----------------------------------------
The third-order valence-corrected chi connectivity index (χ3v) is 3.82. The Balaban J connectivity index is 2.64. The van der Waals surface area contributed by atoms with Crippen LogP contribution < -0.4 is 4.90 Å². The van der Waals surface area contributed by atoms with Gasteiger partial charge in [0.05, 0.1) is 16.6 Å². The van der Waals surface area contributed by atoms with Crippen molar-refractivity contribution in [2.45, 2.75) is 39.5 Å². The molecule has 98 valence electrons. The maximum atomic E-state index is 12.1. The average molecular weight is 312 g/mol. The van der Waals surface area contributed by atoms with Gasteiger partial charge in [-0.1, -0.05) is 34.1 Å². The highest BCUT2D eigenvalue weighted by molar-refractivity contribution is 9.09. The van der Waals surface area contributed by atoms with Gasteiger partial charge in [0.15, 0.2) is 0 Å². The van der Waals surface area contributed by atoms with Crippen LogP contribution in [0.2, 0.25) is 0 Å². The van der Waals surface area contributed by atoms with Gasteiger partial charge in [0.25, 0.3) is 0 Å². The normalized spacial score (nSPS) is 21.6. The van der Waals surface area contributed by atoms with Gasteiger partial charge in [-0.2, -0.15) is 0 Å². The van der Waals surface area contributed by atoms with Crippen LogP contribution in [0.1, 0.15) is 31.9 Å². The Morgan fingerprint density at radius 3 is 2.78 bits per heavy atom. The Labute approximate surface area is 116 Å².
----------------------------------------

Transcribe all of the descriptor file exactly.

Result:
The third-order valence-corrected chi connectivity index (χ3v) is 3.82. The Balaban J connectivity index is 2.64. The van der Waals surface area contributed by atoms with Crippen LogP contribution < -0.4 is 4.90 Å². The van der Waals surface area contributed by atoms with Gasteiger partial charge in [0.05, 0.1) is 16.6 Å². The van der Waals surface area contributed by atoms with Crippen molar-refractivity contribution in [2.45, 2.75) is 39.5 Å². The molecule has 98 valence electrons. The maximum atomic E-state index is 12.1. The average molecular weight is 312 g/mol. The van der Waals surface area contributed by atoms with Gasteiger partial charge in [-0.1, -0.05) is 34.1 Å². The highest BCUT2D eigenvalue weighted by molar-refractivity contribution is 9.09. The van der Waals surface area contributed by atoms with Gasteiger partial charge in [0.15, 0.2) is 0 Å². The van der Waals surface area contributed by atoms with Crippen LogP contribution in [0.2, 0.25) is 0 Å². The van der Waals surface area contributed by atoms with Gasteiger partial charge in [0.25, 0.3) is 0 Å². The normalized spacial score (nSPS) is 21.6. The van der Waals surface area contributed by atoms with Gasteiger partial charge in [-0.2, -0.15) is 0 Å². The van der Waals surface area contributed by atoms with Crippen LogP contribution in [0.1, 0.15) is 31.9 Å². The Morgan fingerprint density at radius 3 is 2.78 bits per heavy atom. The Labute approximate surface area is 116 Å².